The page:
On Thu, Oct 13, 2016 at 12:49:33PM -0700, Linus Torvalds wrote:

> That said, xt_hook_ops_alloc() itself is odd. Lookie here, this is the
> loop that initializes things:
>         for (i = 0, hooknum = 0; i < num_hooks && hook_mask != 0;
>              hook_mask >>= 1, ++hooknum) {
> and it makes no sense to me how that tests *both* "i < num_hools" and
> "hook_mask != 0".
> Why? Because
>     num_hooks = hweight32(hook_mask);
> so it's entirely redundant. num_hooks is already how many bits are on
> in hook_mask, so that test is just duplicating the same thing twice
> ("have we done less than that number of bits" and "do we have any bits
> less").
> I don't know. There's something odd going on. Regardless, thsi is a
> different problem from the nf_register_net_hook() list handling, so
> I'll leave it to the networking people. David?

Hey, I remember looking through that stuff. <checks>  There it is, in
a thread started by Krause Randomness(tm)...  Short version: nf_hook_ops
is a mess - it's embedded into different objects, with different subsets
of fields used depending on the containing object and I would seriously
suggest moving some of those into those containing objects.

On Thu, Sep 01, 2016 at 08:10:44AM -0500, Eric Sandeen wrote:
> On 8/4/16 8:57 AM, Al Viro wrote:
> > Don't feed the troll.  On all paths leading to that place we have
> >         result->name = kname;
> >         len = strncpy_from_user(kname, filename, EMBEDDED_NAME_MAX);
> > or
> >                 result->name = kname;
> >                 len = strncpy_from_user(kname, filename, PATH_MAX);
> > with failure exits taken if strncpy_from_user() returns an error, which 
> > means
> > that the damn thing has already been copied into.
> > 
> > FWIW, it looks a lot like buggered kmemcheck; as usual, he can't be bothered
> > to mention which kernel version would it be (let alone how to reproduce it
> > on the kernel in question), but IIRC davej had run into some instrumentation
> > breakage lately.
> The original report is in https://bugzilla.kernel.org/show_bug.cgi?id=120651
> if anyone is interested in it.

        What the hell does that one have to getname_flags(), other than having
attracted the same... something on the edge of failing the Turing Test?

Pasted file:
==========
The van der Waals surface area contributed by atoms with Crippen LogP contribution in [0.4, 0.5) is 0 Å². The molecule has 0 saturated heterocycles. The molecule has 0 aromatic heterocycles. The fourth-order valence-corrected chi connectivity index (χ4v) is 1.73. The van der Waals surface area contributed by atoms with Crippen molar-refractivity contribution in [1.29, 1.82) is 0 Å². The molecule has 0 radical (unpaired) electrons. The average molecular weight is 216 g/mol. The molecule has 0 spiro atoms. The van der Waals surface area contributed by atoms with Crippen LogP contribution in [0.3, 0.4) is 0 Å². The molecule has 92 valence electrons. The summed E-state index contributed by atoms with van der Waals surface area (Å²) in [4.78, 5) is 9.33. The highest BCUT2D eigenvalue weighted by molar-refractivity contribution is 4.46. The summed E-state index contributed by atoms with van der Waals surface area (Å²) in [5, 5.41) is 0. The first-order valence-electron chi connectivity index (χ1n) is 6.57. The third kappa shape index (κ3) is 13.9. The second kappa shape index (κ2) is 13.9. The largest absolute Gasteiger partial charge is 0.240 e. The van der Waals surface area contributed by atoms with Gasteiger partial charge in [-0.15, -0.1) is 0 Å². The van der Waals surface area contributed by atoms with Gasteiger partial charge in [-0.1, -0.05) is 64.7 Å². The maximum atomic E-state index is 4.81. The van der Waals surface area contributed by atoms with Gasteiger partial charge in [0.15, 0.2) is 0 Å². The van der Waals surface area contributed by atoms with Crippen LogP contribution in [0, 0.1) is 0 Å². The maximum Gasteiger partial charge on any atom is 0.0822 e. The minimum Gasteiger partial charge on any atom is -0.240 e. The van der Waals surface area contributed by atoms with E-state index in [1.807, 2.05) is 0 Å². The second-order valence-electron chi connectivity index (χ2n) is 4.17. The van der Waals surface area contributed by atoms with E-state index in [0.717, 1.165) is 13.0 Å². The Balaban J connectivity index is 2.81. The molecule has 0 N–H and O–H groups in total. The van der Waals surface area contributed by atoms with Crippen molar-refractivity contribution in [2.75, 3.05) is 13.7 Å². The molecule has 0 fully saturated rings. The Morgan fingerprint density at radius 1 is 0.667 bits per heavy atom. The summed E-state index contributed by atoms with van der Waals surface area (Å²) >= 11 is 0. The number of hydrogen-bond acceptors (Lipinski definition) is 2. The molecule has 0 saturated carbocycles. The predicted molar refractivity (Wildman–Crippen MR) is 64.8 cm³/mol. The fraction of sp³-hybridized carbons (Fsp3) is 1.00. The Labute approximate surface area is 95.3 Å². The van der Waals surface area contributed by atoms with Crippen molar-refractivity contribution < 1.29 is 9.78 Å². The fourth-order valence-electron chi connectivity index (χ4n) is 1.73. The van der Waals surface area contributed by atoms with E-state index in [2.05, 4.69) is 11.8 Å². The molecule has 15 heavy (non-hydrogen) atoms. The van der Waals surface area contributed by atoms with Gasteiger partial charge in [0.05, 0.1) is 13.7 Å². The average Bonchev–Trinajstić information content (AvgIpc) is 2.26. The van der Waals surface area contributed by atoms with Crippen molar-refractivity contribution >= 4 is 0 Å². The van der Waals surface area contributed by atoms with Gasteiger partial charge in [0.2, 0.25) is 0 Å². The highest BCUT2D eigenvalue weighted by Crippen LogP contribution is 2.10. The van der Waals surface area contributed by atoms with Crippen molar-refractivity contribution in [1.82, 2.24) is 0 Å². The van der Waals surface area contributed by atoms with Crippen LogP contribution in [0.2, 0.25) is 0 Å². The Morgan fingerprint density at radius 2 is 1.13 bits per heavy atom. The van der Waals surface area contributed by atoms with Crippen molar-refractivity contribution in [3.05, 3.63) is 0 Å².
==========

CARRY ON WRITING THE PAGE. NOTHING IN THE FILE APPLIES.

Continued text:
FWIW, looking at the netfilter one...  That's nf_register_net_hook()
        entry->ops      = *reg;
with reg pointing to something uninitialized (according to kmemcheck, that is,
and presuming that it's not an instrumentation bug).  With the callchain
in report, it came (all in the same assumptions) from
        nf_register_net_hooks(net, ops, hweight32(table->valid_hooks))
with hweight32(table->valid_hooks) being greater than the amount of
initialized entries in ops[] (call site in ipt_register_table()).

        This "ops" ought to be net/ipv4/netfilter/iptable_filter.c:filter_ops,
allocated by
        filter_ops = xt_hook_ops_alloc(&packet_filter, iptable_filter_hook);
in iptable_filter_init().  "table" is &packet_filter and its contents ought
to be unchanged, so ->valid_hooks in there is FILTER_VALID_HOOKS, i.e.

        Which is to say, filter_ops[] had fewer than 3 initialized elements
when it got to the call of iptable_filter_table_init()...  Since filter_ops
hadn't been NULL, the xt_hook_ops_alloc() call above must've already been
done.  Said xt_hook_ops_alloc() should've allocated a 3-element array and
hooked through all of it, so it's not a wholesale uninitialized element, it's
uninitialized parts of one...

        What gets initialized is ->hook, ->pf, ->hooknum and ->priority.
Let's figure out the offsets:
        0: list (two pointers, i.e. 16 bytes)
        0x10: hook (8)
        0x18: dev (8)
        0x20: priv (8)
        0x28: pf (1)
        0x29: padding (3)
        0x2c: hooknum (4)
        0x30: priority (4)
        0x34: padding (8)
OK...  The address of the damn thing is apparently ffff880037b4bd80 and
we see complaint about the accesses at offsets 0, 0x18, 8, 0x20 and then
the same pattern with 0x38 and 0x70 added (i.e. the same fields in the next
two elements of the same array).  Then there are similar complaints, but
with a different call chain (iptable_mangle instead of iptable_filter).

These offsets are ->list, ->dev and ->priv, and those are exactly the ones
not initialized by xt_hook_ops_alloc().  Looking at the nf_register_net_hook(),
we have
        list_add_rcu(&entry->ops.list, elem->list.prev);
a bit further down the road.  ->dev and ->priv are left uninitialized (and
very likely - unused).

I would say it's a false positive.  struct nf_hook_ops is embedded into a
bunch of different objects, with different subsets of fields getting used.
IMO it's a bad idea (in particular, I really wonder if ->list would've
been better off moved into (some of) the containing suckers), but it's
not a bug per se, just a design choice asking for trouble.  One way of
getting kmemcheck off your back would be to switch xt_hook_ops_alloc() from
        ops = kmalloc(sizeof(*ops) * num_hooks, GFP_KERNEL);
        ops = kcalloc(num_hooks, sizeof(*ops), GFP_KERNEL);
which might have some merits beyond making kmemcheck STFU...
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